Myths and truths about traveling in the midst of the pandemic

Health authorities answer some of the frequently asked questions from travelers during the COVID-19 emergency.

 

As we are all flooded with loads of information about the pandemic and its effect on all areas of our lives, we’ve highlighted some general doubts about traveling in this new environment. It is important to remember that the COVID-19 pandemic is rapidly evolving, and guidelines from the Centers for Disease Control and Prevention (CDC) are frequently updated.

 

Should I get a COVID-19 test before I travel?

The CDC recommends that all national or international travelers get a viral test for COVID-19 1 to 3 days before traveling. This is now compulsory on international flights to the US (this does not include Puerto Rico, US Virgin Islands, and other US jurisdictions). As we recently noted, some states have their own protocol regarding the requirement for COVID-19 testing for travelers. For added security, we recommend checking with the airline or the CDC website for any restrictions on the destination to which you are traveling.

 

What risk of contagion exists inside the airplanes?

According to the International Air Transport Association (IATA), “the risk of contracting COVID-19 when wearing a mask on board is very low.” In fact, “there have been millions of flights since the beginning of the COVID-19 outbreak, resulting in only a few confirmed cases of in-flight transmission.”

 

The organization states that this is mainly due to:

  • The position where the passengers sit – since they are facing forward most of the time and not facing the person sitting next to them.
  • Seatbacks – the height of the seatbacks works as a kind of barrier against the virus.
  • High airflow rate – Research has shown that airflow in an airplane (from ceiling to floor) is less conducive to droplet propagation than in similar environments or modes of transportation.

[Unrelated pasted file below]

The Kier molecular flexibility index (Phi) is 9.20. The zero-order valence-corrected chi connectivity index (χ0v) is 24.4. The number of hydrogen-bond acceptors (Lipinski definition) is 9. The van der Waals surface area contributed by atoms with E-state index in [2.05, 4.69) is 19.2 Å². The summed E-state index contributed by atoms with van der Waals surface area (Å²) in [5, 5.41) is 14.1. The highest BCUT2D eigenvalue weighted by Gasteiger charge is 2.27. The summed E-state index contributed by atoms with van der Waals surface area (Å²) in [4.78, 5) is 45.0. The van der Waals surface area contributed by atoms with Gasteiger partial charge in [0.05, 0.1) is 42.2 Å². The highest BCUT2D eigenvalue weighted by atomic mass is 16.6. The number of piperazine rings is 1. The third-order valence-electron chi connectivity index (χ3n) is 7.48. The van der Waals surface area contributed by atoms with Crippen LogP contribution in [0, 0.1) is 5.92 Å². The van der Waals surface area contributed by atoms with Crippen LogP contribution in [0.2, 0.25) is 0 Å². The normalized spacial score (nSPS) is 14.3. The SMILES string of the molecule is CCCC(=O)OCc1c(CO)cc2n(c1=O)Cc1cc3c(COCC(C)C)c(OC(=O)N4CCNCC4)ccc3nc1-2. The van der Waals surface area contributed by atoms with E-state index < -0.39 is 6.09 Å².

• Air Exchange – Modern aircraft offer high airflow and replacement rates, combined with hospital-grade High-Efficiency Particulate Air (HEPA) filters that are 99.9 +% effective at removing viruses, bacteria, and fungi. The cabin air is exchanged every 2-3 minutes.
  • Mandatory use of masks on board – According to a study by the University of Edinburgh, masks can limit the spread of saliva droplets by more than 90% when you breathe, speak, cough or sneeze.

 

Should I have tested before and after traveling even though I have been vaccinated?

The CDC recommendation is yes, as this helps reduce the risk of further spread of variant strains. Receiving the vaccine protects a person from getting seriously ill, but most vaccines do not prohibit getting the virus altogether. This means people could catch the virus and transmit it to others, despite being vaccinated. Therefore, vaccinated individuals should follow the same recommendations and precautions that the CDC provides for travelers.

 

Please visit the CDC webpage for more information about travel during the COVID-19 pandemic. You can also access the Travel Planner tool, which offers more accurate information about the location in the United States you want to visit.